The meshes (3D objects) of each 3D game (like HalfLife, The Sims etc.) or 3D environment like (ActiveWorld, Second Life etc.) have their artistic styles.
Like we, from DMU, are not artists, only programers, we have created an style for our "universe". Something very simple, inspired in LEGO:
Now, we will begin to learn how to create meshes (houses, chairs, cars etc.) to be placed inside a BCG world. So, we will "redefine" what is a "mesh".
A "mesh" for BCG is some things there are inside one .ASE file. Each "mesh", normally is a group of "submeshes".
Are you a little confuse? Let's try to explain this better.
If you have only statics (without movement) 3D objects inside your world (excluded the avatares, of course), you will have the default "Ground" (it's a submesh too) and many other submeshes (walls, static doors, static cars etc.), all inside only one .ASE file: the landn.ase file.
But one "submesh" - an static car, by example - can have many "subsubmeshes".
What defines a "subsubmesh"? It has an exclusive "texture". A "texture" is like an skin. It's a .TGA or .JPG file .
An example? Imagine that we will create an static "d.m.urg" (not an avatar that moves) to be over the Ground.
If we create it beeing only one "submesh" the texture will be very complicated to design (to find what polygon corresponds to the face, by example).
So, what we do? We can divide - there are not an exact rule to do this, it depends of your choice - the submesh in 3 subsubmeshes. (You will learn how to do this in Blender soon).
The first subsubmesh will be the "head+torse". It will have its .JPG texture (UV Map). Easy (ok, not so easy...) to find the polygons of each part.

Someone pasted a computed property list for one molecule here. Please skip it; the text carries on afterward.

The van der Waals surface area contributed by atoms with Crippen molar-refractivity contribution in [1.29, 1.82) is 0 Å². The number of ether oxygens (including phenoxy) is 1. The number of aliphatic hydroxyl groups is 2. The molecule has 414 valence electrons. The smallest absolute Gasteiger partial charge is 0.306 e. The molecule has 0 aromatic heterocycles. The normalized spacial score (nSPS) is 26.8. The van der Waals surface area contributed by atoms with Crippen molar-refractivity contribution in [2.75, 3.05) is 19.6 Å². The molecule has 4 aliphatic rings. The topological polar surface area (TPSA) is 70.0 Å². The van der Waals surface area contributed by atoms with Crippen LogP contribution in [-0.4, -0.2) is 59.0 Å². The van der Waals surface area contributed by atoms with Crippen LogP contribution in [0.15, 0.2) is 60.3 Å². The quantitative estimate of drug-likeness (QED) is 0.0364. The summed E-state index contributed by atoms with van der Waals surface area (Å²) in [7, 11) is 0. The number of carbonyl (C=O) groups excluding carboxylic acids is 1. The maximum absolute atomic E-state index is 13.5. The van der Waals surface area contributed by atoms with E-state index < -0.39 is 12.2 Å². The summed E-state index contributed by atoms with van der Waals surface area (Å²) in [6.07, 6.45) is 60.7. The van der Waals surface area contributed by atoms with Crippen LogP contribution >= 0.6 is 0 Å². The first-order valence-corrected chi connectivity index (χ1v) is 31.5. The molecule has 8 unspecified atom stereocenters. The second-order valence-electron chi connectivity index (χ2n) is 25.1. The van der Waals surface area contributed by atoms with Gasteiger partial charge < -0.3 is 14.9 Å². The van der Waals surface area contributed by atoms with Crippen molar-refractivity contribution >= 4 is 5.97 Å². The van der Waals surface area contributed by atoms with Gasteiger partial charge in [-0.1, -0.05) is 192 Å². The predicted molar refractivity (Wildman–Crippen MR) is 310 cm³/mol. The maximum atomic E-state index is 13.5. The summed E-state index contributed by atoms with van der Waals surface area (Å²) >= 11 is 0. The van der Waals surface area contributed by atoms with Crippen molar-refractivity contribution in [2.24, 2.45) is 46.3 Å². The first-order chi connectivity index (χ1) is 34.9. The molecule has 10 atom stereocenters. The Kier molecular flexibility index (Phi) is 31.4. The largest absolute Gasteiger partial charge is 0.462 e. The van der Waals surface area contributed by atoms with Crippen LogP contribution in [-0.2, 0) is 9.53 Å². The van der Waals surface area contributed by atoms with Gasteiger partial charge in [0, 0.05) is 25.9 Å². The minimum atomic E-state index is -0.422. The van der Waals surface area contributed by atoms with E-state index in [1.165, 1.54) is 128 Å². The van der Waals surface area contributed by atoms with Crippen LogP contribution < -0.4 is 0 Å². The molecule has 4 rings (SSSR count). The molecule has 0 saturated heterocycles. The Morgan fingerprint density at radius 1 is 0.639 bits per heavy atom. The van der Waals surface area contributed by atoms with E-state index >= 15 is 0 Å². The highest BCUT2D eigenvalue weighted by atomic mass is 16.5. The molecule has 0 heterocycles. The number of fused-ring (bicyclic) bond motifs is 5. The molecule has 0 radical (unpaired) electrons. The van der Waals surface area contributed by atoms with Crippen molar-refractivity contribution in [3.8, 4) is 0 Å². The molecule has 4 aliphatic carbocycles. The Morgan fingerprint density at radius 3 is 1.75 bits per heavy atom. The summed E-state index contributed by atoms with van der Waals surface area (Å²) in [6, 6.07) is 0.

The second subsubmesh will be the "arms", It will not have an "easy" UV Map but, like all the arms will be of the same color (white) this is not a problem. We will not need to identify any correspondence of parts.
The last subsubmesh of our "d.m.urg" will be the "legs". The UV Map is also not very easy. But it can have only one color (pink) too.
Imagine that our world has only two "submeshes": the Ground and the "d.m.urg". The Ground has (I made it!) only one subsubmesh. The "d.m.urg" has three subsubmeshes. We need only to "joint" (you will learn how to do this in Blender) these four subsubmeshes creating a final: "mesh" -whose name will be "Land". That will be exported to be an .ASE file to be used by Croquet.
So, the sequence for the creation of a "land" (the static - and somethimes the unique - part of an island) is: Primitives -> Subsubmeshes (having UV Maps:Textures) ->submeshes+Ground -> final Mesh:Land -> exported to be a .ASE file -> loaded inside Croquet (the type-World Class).
In the next lessons you will do all these "tricks" in pratice...
TIP: It's important to say that we can have sometimes , inside an island, another meshes that are different .ASE files. Normally these meshes will have animation - but can have not. They can be created inside Blender using our default "BCG Blender", but erasing the Ground first. Some static meshes are created independent of the "land" to be reused inside other islands. We will see how to do this soon.
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